After a week without mail, Canadians across the country are starting to feel the impact of a nationwide postal strike.
The latest issue of TV Guide, Canada's largest-circulation magazine, has not been delivered. Catalog companies have not shipped pre-Christmas orders. Charities have watched the peak days of their fund-raising season slip by without checks coming in.On the other hand, Federal Express and other private delivery services are enjoying a surge in business. Utility companies are still collecting their monthly payments. And U.S. post offices along the border have been flooded by Canadians trying to send out their mail while they wait for Canada Post to reach an agreement with its employees to end the strike.
"Revenue-wise, we've had a good 10 percent to 20 percent increase since just before the strike began," said Jennie Johnson, postmaster in Beebe Plain, Vt., which abuts Beebe Plain, Quebec, along Canusa Street right through town.
Johnson said that several Canadian companies in the area who have customers in the United States have brought in mail this week. She said Canadians wander across Canusa Street wondering if they can give her mail for delivery in Canada.
"But currently, I can't accept mail due to the Canada Post strike," she said. Even if a card were going across Canusa Street, she said, she could not take it.
The 45,000 Canadian postal workers began their strike over wages and work rules last Wednesday after talks with the government-owned Canada Post stalled. Negotiations have resumed, and Monday a federal mediator was appointed.
John R. Gustavson, president of the Canadian Direct Marketing Association, estimated that the strike is costing the 500 companies in his association some $32 million (in U.S. currency) a day in lost sales. He said that hundreds of employees of catalog order offices, telephone call centers and warehouses have already been laid off and that number could rise to more than 4,000 if the strike extends into next week.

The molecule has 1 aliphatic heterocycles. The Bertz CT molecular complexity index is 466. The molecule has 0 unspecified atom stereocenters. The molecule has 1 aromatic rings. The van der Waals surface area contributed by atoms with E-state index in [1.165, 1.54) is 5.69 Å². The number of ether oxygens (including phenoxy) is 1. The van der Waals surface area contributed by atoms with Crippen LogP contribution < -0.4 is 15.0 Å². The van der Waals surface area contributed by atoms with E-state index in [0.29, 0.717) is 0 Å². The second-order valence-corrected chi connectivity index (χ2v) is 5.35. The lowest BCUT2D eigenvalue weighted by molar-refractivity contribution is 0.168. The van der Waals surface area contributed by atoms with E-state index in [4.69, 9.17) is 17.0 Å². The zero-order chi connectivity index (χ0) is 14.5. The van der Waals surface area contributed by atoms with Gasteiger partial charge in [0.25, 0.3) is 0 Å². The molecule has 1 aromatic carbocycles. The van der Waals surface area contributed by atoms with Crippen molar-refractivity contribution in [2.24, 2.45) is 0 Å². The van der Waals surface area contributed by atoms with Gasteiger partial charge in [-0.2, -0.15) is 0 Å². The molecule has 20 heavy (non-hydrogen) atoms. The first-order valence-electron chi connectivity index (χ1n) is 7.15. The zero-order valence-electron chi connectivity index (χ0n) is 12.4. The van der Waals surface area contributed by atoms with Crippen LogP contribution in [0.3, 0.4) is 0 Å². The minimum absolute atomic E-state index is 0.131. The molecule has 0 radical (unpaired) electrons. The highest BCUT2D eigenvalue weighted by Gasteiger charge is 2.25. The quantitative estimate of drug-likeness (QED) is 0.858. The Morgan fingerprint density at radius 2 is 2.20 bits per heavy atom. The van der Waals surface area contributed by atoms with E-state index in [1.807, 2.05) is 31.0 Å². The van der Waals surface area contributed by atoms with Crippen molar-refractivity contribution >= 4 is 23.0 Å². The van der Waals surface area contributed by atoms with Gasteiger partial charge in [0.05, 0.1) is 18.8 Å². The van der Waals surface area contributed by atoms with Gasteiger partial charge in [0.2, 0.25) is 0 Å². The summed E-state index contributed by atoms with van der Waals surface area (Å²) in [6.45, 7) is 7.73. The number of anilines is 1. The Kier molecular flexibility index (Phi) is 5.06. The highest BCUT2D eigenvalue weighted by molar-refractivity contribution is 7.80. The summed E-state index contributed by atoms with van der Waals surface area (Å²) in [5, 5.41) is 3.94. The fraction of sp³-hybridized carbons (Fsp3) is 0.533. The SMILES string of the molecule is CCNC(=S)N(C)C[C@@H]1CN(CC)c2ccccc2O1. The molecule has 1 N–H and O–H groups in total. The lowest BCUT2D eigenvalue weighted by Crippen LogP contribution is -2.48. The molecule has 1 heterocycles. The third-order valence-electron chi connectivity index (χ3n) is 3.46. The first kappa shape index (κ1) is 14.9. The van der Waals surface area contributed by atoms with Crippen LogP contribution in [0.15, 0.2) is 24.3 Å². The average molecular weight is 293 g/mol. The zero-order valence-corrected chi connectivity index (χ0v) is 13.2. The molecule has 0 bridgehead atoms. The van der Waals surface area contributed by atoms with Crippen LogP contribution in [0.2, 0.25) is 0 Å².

Some companies have begun using private couriers, Gustavson said, and Federal Express of Canada reports a significant increase in domestic deliveries.
Many Canadians now pay their electric bills, and others, at banks and automatic teller machines. Although the postal workers have agreed to deliver welfare checks, many people now use electronic banking.
"In the long run," Gustavson said, "it's Canada Post that is going to be damaged by this. Every time there is a strike at Canada Post, businesses and people find different ways of doing things, and after the strike is settled they do not come back."
Charities have been devastated. The Canadian Cystic Fibrosis Fou-n-d-ation is in the middle of its biggest mail fund-raising campaign of the year and has half a million dollars at risk if the strike does not end soon.
Canadian magazines also are being hurt. Many important publishing subsidies disappeared over the last year, and the magazines will be hard pressed to compensate for lost advertisements if issues are not delivered because of the strike.